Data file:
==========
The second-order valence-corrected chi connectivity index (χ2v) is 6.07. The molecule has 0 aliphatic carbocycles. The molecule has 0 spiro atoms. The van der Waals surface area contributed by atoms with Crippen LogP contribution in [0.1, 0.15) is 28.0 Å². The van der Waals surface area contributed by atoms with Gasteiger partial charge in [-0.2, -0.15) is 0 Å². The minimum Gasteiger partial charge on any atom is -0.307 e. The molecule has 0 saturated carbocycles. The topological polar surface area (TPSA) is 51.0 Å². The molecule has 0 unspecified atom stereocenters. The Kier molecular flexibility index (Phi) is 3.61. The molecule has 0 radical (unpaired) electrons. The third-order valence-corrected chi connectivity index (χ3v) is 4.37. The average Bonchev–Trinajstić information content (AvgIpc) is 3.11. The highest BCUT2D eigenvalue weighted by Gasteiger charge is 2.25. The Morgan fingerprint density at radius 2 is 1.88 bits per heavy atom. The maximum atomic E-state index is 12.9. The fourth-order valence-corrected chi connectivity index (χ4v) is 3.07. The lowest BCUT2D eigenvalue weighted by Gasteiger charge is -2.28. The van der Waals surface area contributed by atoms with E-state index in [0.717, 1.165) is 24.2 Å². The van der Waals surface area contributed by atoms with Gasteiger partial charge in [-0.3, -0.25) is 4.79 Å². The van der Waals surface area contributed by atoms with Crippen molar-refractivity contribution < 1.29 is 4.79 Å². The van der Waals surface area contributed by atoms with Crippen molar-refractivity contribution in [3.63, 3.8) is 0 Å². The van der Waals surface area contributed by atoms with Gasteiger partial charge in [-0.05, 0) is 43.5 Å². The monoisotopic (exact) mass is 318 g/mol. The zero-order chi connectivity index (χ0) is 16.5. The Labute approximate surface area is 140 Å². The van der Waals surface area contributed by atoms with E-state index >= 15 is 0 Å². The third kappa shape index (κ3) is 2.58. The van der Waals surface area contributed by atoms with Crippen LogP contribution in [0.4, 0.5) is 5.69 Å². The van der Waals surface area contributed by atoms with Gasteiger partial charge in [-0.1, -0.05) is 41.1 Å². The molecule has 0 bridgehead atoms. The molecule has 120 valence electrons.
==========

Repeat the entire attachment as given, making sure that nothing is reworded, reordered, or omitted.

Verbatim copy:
The second-order valence-corrected chi connectivity index (χ2v) is 6.07. The molecule has 0 aliphatic carbocycles. The molecule has 0 spiro atoms. The van der Waals surface area contributed by atoms with Crippen LogP contribution in [0.1, 0.15) is 28.0 Å². The van der Waals surface area contributed by atoms with Gasteiger partial charge in [-0.2, -0.15) is 0 Å². The minimum Gasteiger partial charge on any atom is -0.307 e. The molecule has 0 saturated carbocycles. The topological polar surface area (TPSA) is 51.0 Å². The molecule has 0 unspecified atom stereocenters. The Kier molecular flexibility index (Phi) is 3.61. The molecule has 0 radical (unpaired) electrons. The third-order valence-corrected chi connectivity index (χ3v) is 4.37. The average Bonchev–Trinajstić information content (AvgIpc) is 3.11. The highest BCUT2D eigenvalue weighted by Gasteiger charge is 2.25. The Morgan fingerprint density at radius 2 is 1.88 bits per heavy atom. The maximum atomic E-state index is 12.9. The fourth-order valence-corrected chi connectivity index (χ4v) is 3.07. The lowest BCUT2D eigenvalue weighted by Gasteiger charge is -2.28. The van der Waals surface area contributed by atoms with E-state index in [0.717, 1.165) is 24.2 Å². The van der Waals surface area contributed by atoms with Gasteiger partial charge in [-0.3, -0.25) is 4.79 Å². The van der Waals surface area contributed by atoms with Crippen molar-refractivity contribution < 1.29 is 4.79 Å². The van der Waals surface area contributed by atoms with Crippen molar-refractivity contribution in [3.63, 3.8) is 0 Å². The van der Waals surface area contributed by atoms with Gasteiger partial charge in [-0.05, 0) is 43.5 Å². The monoisotopic (exact) mass is 318 g/mol. The zero-order chi connectivity index (χ0) is 16.5. The Labute approximate surface area is 140 Å². The van der Waals surface area contributed by atoms with E-state index >= 15 is 0 Å². The third kappa shape index (κ3) is 2.58. The van der Waals surface area contributed by atoms with Crippen LogP contribution in [0.4, 0.5) is 5.69 Å². The van der Waals surface area contributed by atoms with Gasteiger partial charge in [-0.1, -0.05) is 41.1 Å². The molecule has 0 bridgehead atoms. The molecule has 120 valence electrons.